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what is your sampling design, and what is your svydesign() object?

-- Stas Kolenikov, PhD, PStat (ASA, SSC)  @StatStas
-- Principal Scientist, Abt Associates @AbtDataScience
-- Opinions stated in this email are mine only, and do not reflect the position of my employer
-- http://stas.kolenikov.name
 


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Andrés González

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May 24, 2019, 11:32:41 AM5/24/19
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My sampling design only has postratification weights 

dsgn_BD_05_02 <- survey::svydesign(ids = ~1, data = BD_13_02_19, weights = ~weight)
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Andrés González

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May 27, 2019, 9:04:18 AM5/27/19
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So is it necessary to improve the model accounting for the survey weights?
Thanks in advance

Andrés González

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May 28, 2019, 8:18:05 AM5/28/19
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Maybe I should use Montecarlo simulation on mediation with a robust regression on svy weights.
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Terrence Jorgensen

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May 31, 2019, 7:05:15 AM5/31/19
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Maybe I should use Montecarlo simulation on mediation with a robust regression on svy weights.

You mean Monte Carlo confidence intervals for your indirect effects?  Yes, that is definitely preferable whenever simple bootstrapping is not feasible or appropriate (e.g., multilevel data).  You can use the semTools package:

set.seed(1234)
X
<- rnorm(100)
M
<- 0.5*X + rnorm(100)
Y
<- 0.7*M + rnorm(100)
Data <- data.frame(X = X, Y = Y, M = M)
model
<- ' # direct effect
Y ~ c*X
# mediator
M ~ a*X
Y ~ b*M
# indirect effect (a*b)
ab := a*b
# total effect
total := c + (a*b)
'

fit
<- sem(model, data = Data)


med
<- 'a*b'
myParams
<- c("a","b")
myCoefs
<- coef(fit)[myParams]
myACM
<- vcov(fit)[myParams, myParams]
monteCarloMed
(med, myCoefs, ACM = myACM)


Terrence D. Jorgensen
Assistant Professor, Methods and Statistics
Research Institute for Child Development and Education, the University of Amsterdam

Andrés González

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Jun 2, 2019, 10:57:19 PM6/2/19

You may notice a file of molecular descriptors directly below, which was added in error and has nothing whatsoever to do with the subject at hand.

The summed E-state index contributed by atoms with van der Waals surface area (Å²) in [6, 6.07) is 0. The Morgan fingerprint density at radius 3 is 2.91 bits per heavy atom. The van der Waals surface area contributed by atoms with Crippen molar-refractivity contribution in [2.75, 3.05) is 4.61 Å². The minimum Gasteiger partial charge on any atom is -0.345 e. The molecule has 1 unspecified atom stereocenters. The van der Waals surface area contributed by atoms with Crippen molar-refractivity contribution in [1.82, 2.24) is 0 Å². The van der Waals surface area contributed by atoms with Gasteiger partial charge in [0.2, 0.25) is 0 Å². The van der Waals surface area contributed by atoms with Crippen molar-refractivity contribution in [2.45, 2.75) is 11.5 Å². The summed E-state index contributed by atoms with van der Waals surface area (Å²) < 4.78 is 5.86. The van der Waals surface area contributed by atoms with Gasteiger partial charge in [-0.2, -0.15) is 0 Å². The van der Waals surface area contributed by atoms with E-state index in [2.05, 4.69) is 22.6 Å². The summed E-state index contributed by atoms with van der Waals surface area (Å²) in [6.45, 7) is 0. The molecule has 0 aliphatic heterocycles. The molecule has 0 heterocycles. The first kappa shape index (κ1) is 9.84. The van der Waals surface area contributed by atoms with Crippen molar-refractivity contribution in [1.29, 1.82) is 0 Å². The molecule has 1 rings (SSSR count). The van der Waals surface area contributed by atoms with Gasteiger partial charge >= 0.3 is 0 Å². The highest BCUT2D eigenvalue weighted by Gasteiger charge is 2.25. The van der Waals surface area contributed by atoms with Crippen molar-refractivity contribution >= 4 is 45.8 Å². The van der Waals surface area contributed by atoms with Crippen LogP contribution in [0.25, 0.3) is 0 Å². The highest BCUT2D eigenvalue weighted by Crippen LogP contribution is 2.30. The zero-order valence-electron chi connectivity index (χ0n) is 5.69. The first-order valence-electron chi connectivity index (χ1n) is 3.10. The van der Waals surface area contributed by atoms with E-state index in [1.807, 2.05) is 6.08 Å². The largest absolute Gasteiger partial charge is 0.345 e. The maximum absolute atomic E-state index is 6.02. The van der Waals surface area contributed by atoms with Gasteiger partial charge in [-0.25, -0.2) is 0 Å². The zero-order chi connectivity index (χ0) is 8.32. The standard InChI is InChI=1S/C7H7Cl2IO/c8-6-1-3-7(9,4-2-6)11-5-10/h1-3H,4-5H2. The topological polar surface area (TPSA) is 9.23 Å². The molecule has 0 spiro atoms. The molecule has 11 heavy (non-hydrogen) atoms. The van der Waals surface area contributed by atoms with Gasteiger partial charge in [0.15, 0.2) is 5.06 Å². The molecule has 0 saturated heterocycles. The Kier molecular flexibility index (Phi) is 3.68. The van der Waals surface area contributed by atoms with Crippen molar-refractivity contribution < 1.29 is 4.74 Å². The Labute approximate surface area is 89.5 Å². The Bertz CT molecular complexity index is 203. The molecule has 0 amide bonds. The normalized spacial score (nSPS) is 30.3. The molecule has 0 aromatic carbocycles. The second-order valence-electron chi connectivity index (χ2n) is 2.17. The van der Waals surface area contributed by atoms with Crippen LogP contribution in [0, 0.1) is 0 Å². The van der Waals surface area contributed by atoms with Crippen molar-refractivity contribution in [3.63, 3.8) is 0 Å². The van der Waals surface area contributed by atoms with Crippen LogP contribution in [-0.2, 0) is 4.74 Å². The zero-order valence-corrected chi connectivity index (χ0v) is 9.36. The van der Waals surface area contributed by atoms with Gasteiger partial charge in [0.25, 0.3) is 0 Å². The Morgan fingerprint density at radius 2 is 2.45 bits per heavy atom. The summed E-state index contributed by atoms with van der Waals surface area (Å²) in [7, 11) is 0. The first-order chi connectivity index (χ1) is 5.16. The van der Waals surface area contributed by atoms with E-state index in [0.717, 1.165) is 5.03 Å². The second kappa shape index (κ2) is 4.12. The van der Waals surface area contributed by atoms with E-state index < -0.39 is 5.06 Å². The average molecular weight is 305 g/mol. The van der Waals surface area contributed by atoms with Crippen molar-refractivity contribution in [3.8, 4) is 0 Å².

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Thank you so much Dr. Terrence. I suppose that the standarized indirect effect comes from the covariance matrix, so the total standarized effect should simply be: 

med <- 'a*b'
medabc <- ' c + a*b'
myParams <- c("a","b")

myCoefs_final <- coef(SEM_final_svy)[myParams]
myACM_final <- vcov(SEM_final_svy)[myParams, myParams]

semTools
::monteCarloMed(med, myCoefs_final, ACM = myACM_final, rep=5000 , CI=95, plot=TRUE)$`Point Estimate` + semTools::monteCarloMed(medabc,object=SEM_final_svy, rep=5000, CI=95, plot=TRUE)$`Point Estimate`

But how can I obtain the montecarlo confidence intervals for this estimate?
Thank you anyways.

Best regards.

Stas Kolenikov

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Jun 3, 2019, 1:19:57 PM6/3/19
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So do you actually use it via lavaan.survey?

The weights should be accounted for in your analysis.

All this crap about 20,000 bootstrap replicates totally weirds me out, but I guess the SEM discipline is now stuck with those obscenely large numbers. Proper bootstrapping with the complex survey would require samples that respect the sampling design for the base weights, and weight adjustment steps for the replicate weights, and no survey statistician would make more than 1,000 replicate weights for any task and any survey. More common numbers are between 200 and 500, but these are for variance estimation purposes only, not for the attempts to create asymmetric confidence intervals.


-- Stas Kolenikov, PhD, PStat (ASA, SSC)  @StatStas
-- Principal Scientist, Abt Associates @AbtDataScience
-- Opinions stated in this email are mine only, and do not reflect the position of my employer
-- http://stas.kolenikov.name
 

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Terrence Jorgensen

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Jun 3, 2019, 6:10:43 PM6/3/19
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I suppose that the standarized indirect effect comes from the covariance matrix

No, you can just find that in the summary() output

summary(SEM_final_svy, standardized = TRUE)

monteCarloMed() is just to obtain the CI to test your null hypothesis.

 
monteCarloMed(medabc,object=SEM_final_svy, rep=5000, CI=95, plot=TRUE)$`Point Estimate`

But how can I obtain the montecarlo confidence intervals for this estimate?

Like you did, but get rid of the "$`Point Estimate`" syntax (that's already in the summary() output; it's the other stuff you want to know).  LL and UL are the lower and upper limits of the CI.